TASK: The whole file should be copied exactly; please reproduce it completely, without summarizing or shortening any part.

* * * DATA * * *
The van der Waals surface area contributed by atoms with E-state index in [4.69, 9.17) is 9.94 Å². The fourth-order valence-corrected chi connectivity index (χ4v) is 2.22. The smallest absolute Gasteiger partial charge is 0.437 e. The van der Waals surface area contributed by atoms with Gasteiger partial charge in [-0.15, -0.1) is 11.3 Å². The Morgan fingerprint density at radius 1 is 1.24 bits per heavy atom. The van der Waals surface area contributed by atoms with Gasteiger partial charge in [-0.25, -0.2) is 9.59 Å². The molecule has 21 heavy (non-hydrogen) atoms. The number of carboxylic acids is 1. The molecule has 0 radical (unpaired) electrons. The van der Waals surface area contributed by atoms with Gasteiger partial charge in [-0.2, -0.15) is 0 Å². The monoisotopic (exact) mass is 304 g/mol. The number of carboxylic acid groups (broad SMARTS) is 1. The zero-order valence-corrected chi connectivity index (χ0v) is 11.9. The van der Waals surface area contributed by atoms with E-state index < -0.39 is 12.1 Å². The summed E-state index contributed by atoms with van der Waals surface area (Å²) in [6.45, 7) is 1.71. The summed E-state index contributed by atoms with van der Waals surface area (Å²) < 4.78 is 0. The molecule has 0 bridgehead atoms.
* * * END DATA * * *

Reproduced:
The van der Waals surface area contributed by atoms with E-state index in [4.69, 9.17) is 9.94 Å². The fourth-order valence-corrected chi connectivity index (χ4v) is 2.22. The smallest absolute Gasteiger partial charge is 0.437 e. The van der Waals surface area contributed by atoms with Gasteiger partial charge in [-0.15, -0.1) is 11.3 Å². The Morgan fingerprint density at radius 1 is 1.24 bits per heavy atom. The van der Waals surface area contributed by atoms with Gasteiger partial charge in [-0.25, -0.2) is 9.59 Å². The molecule has 21 heavy (non-hydrogen) atoms. The number of carboxylic acids is 1. The molecule has 0 radical (unpaired) electrons. The van der Waals surface area contributed by atoms with Gasteiger partial charge in [-0.2, -0.15) is 0 Å². The monoisotopic (exact) mass is 304 g/mol. The number of carboxylic acid groups (broad SMARTS) is 1. The zero-order valence-corrected chi connectivity index (χ0v) is 11.9. The van der Waals surface area contributed by atoms with E-state index < -0.39 is 12.1 Å². The summed E-state index contributed by atoms with van der Waals surface area (Å²) in [6.45, 7) is 1.71. The summed E-state index contributed by atoms with van der Waals surface area (Å²) < 4.78 is 0. The molecule has 0 bridgehead atoms.